Tips may help to build and preserve the trust of the membership in its association governance.
By KELLY G. RICHARDSON, San Diego Union Tribune
Nothing should be more important to volunteer boards than the trust of their neighbors. However, trust is not automatic and can be easily destroyed. Making good decisions for the association’s best interests is not enough. Decisions must be made in a manner which is above reproach and displays integrity and openness.
This “baker’s dozen” tips may help to build and preserve the trust of the membership in its association governance.
1. Begin the board term with an attitude of service, not control. Directors with the right frame of mind are less likely to take offense when someone questions board decisions.
2. Other than the very few permissible closed session items, board discussion should be in open session. While it is easier for boards to work in closed sessions or “working meetings”, this violates the law and destroys the legitimacy of the open board meetings. Members will not trust a board which acts in secret on matters which should be in open session.
3. Board actions taken due to emergencies or other circumstances outside of a board meeting should be disclosed in the next board meeting, and the reasons noted why the matter could not wait for the next meeting. A ratification motion can then further disclose the action in the minutes.
4. Introduce each agenda item before discussing it. Attending members do not have the board packet, and a brief introduction of each item helps attendees to follow (not join) the discussion.
5. Abstaining on a vote that uniquely affects one’s building and not the entire community, or otherwise concerns a director individually, is not enough – step away from the board and join the audience.
6. Work with the chair or manager (or whoever sets the agendas) to make sure the board agendas are truly informative, and not designed to be so broad thato they obscure from the members the real topics to be discussed.
7. Work to increase communication with the membership. Newsletters, web sites, email blasts, and bulletin boards are common vehicles to increase communication. Don’t leave it to the nextdoor.com gossip chain.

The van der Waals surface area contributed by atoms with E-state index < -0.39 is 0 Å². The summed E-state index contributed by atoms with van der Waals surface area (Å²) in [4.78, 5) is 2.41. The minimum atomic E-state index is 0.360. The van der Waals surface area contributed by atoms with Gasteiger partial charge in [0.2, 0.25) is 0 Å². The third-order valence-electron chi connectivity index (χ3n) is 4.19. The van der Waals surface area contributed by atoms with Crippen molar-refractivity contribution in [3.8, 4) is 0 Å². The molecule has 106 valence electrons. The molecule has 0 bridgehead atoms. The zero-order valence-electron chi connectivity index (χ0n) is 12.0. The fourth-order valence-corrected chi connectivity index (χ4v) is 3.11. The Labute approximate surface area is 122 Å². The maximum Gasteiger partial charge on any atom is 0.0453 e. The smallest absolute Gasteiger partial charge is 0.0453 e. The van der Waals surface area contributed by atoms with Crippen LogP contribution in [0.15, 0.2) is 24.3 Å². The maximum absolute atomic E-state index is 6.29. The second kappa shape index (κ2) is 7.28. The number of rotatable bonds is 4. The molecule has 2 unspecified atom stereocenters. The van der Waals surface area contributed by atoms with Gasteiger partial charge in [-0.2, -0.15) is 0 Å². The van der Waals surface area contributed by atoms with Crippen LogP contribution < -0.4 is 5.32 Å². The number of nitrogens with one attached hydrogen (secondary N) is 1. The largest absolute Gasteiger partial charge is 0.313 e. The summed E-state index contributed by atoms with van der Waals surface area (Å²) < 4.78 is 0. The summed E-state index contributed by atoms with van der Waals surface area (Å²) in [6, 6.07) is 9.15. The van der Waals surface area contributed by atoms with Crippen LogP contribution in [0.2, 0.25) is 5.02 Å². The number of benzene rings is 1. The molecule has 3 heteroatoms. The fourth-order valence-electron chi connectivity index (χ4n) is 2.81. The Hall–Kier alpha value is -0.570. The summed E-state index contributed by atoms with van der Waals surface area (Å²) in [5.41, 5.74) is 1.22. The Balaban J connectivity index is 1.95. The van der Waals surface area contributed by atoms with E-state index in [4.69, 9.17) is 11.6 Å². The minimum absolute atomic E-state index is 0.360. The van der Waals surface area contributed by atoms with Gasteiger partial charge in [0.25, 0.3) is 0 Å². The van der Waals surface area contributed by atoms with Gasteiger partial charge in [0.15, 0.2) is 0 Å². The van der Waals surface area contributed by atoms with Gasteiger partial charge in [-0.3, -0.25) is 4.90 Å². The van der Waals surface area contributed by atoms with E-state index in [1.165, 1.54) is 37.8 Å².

8. When a major issue is in play, such as a major reconstruction contract, consider occasional informational “town hall” meetings, in which nothing is decided and the purpose is to report to members and answer questions.
9. Very few questions about the association’s money are out of bounds. Except for rare instances when confidentiality is important (such as pending negotiations or member arrearage questions), questions regarding association money should be answered without hesitation.
10. Any disbursement of funds should be confirmed by two directors minimum, unless it is large enough to require board approval under Civil 5502.
11. Refuse compensation of any kind for board service, and only seek reimbursement of authorized and documented out of pocket expenses.
12. Avoid doing business with association members or relatives, unless it is first disclosed to all members.
13. Keep vendor relationships clean. Obtain three bids for all significant contracts. If a bidder asks for an unfair advantage or offers any incentive to a director, drop them from consideration – vendors who will cheat to get the account will also cheat the association.
A policy of openness builds healthy communities and arises from a confident board.
Kelly G. Richardson is a Fellow of the College of Community Association Lawyers and Principal with Richardson Ober PC, a California law firm known for community association advice. Send questions to Kelly@Richardsonober.com. Past columns – Kelly@Richardsonober.com.
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